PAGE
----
Report

Ocean Science Summary: Overfishing Trends and the Global Food Crisis

Fish are a vital source of nourishment, especially to people in the world's poorest nations. Widespread overfishing has led to a decline in catch globally; however, the links between overfishing and food security have not been well-understood.

Thara Srinivasan of the Pacific Eco-informatics and Computational Ecology Lab, Rashid Sumaila of the University of British Columbia and their collaborators assessed potential losses, globally and regionally, in fisheries catch (reported landings) and revenue (landed, or dockside, value of the catch) resulting from overfishing. They found a third to a half of commercial marine species had been overfished during the past half-century, with billions in potential revenue lost. By placing country-level catch loss trends in the context of undernourishment levels in many of the world's poorest countries, the authors estimated that in 2000 the additional catch from sustainable fishing could have helped 20 million people cover their food deficit and avert undernourishment.

Ocean Science Summary: Overfishing Trends and the Global Food Crisis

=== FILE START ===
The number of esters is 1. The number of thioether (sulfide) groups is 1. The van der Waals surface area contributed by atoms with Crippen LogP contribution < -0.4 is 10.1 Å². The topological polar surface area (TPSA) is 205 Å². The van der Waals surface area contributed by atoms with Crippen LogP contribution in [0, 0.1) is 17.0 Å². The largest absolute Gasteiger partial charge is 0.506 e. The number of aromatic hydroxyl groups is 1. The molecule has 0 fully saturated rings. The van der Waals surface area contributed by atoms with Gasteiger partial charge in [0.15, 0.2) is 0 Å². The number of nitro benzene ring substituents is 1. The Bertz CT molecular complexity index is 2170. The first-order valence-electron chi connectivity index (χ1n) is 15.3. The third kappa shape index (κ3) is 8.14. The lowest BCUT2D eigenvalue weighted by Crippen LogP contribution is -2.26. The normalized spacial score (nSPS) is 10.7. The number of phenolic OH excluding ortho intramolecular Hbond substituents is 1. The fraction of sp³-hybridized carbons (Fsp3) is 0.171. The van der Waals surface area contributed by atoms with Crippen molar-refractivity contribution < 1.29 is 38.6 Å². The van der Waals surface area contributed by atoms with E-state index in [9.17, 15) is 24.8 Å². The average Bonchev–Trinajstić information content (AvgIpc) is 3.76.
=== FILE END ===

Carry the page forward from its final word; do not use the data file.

Using midlevel criteria, the authors declared a species-EEZ pair as overfished if, after the year of maximum catch, the species stock fell to 50 percent of its maximum level for at least 10 successive years, or 15 in total from 1950 to 2004.

This Pew Ocean Science Series report is a summary of the scientists' findings.

Related Experts

Rebecca Goldburg

Director, Ocean Science

Rebecca Goldburg joined Pew in 2008 as director of Pew's Ocean Science Division, focusing on support for marine conservation research, including the Lenfest Ocean Program, the Sea Around Us project and the Pew Fellows Program in Marine Conservation.Before joining Pew, Goldburg was a senior scientist with the Environmental Defense Fund (EDF), a national nonprofit research and advocacy organization, where she worked for 20 years. There, she focused on scientific and public policy issues of fish farming, especially the massive use of wild caught fish in feed for farmed fish. At EDF, Goldburg also worked to increase market demand for more sustainably produced seafood through partnerships with several major corporate purchasers of seafood. She served on the Marine Aquaculture Task Force established by the Woods Hole Oceanographic Institution and The Pew Charitable Trusts, which released recommendations on U.S. aquaculture policy in 2007. Goldburg also co-authored the Pew Oceans Commission's report on marine aquaculture.She holds a bachelor's degree in statistics from Princeton University and a master's degree in statistics and a Ph.D. in ecology from the University of Minnesota. View Profile